Community-acquired methicillin-resistant Staphylococcus aureus (MRSA) infections have increased 10 percent among children from 2005 and 2010, meanwhile the rates have fallen among adults, according to a CDC report.
The US Centers for Disease Control and Prevention (CDC) reports that community-acquired invasive methicillin-resistant Staphylococcus aureus (MRSA) infections have increased among children — while the rates have fallen among adults. The agency states that the age- and race-adjusted incidence of invasive MRSA contracted outside health care settings increased 10.2 percent from 2005 to 2010, going from 1.1 to 1.7 per 100,000 children.
During that same period, hospital-onset and health care-acquired cases remained unchanged among children. Forty-two percent of pediatric cases were community acquired and not associated with health care or hospital stays, whereas most adult cases were health care-associated community onset. The MRSA strains associated with the typical community-acquired infection were much more common in health care-associated or hospital-onset cases in children compared with adults. This finding has important clinical implications because the strain found tends to be sensitive to drugs like clindamycin and trimethoprim sulfate, CDC researchers noted.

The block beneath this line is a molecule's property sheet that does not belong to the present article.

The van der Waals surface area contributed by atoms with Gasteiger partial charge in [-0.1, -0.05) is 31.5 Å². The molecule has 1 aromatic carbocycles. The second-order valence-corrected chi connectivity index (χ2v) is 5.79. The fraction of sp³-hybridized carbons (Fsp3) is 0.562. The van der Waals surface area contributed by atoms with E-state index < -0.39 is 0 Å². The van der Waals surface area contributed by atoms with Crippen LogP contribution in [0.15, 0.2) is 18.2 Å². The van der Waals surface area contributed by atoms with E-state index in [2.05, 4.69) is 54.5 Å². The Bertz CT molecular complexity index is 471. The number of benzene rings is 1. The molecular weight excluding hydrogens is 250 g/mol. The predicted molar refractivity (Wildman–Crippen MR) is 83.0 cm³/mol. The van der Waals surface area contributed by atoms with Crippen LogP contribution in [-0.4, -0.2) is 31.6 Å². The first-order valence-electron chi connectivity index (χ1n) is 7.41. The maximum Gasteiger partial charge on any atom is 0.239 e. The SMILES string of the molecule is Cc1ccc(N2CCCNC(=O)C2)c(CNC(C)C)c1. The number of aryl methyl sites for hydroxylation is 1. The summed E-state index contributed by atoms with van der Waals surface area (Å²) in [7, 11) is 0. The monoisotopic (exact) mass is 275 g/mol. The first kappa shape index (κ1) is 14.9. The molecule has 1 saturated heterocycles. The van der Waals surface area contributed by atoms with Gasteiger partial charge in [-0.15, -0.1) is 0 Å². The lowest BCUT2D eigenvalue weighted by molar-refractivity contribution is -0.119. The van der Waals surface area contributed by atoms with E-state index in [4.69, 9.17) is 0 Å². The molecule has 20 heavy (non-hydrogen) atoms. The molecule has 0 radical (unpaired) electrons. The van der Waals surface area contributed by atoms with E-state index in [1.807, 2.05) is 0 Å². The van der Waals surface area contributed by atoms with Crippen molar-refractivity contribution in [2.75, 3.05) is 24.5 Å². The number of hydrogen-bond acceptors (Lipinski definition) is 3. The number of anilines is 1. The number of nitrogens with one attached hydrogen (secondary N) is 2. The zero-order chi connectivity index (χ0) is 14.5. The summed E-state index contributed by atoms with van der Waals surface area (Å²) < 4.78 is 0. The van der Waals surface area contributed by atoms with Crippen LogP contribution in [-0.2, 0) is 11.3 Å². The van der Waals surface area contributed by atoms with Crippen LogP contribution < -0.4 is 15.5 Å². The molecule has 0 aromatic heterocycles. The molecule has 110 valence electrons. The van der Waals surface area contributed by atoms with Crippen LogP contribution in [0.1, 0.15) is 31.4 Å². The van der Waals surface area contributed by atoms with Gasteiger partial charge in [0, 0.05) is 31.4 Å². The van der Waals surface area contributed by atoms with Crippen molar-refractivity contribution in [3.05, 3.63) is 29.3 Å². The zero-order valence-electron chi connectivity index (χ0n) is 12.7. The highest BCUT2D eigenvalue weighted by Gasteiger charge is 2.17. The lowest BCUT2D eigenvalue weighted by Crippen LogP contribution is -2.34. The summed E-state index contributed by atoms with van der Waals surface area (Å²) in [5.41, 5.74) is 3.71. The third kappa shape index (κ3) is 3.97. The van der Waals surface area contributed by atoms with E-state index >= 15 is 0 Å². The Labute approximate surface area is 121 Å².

The finding underscores the need for pediatric-specific prevention strategies, say CDC researchers. Current prevention strategies for community-acquired MRSA focus on education and behavior change aimed at improving hygiene, although it’s not known whether these strategies are effective or widely adopted. Some interventions recommended for adults may not be recommended in children, said researchers.
Among the cases reported to the CDC surveillance system, most of the affected children (68 percent) had another underlying medical condition, most commonly prematurity or a skin condition such as eczema or abscesses.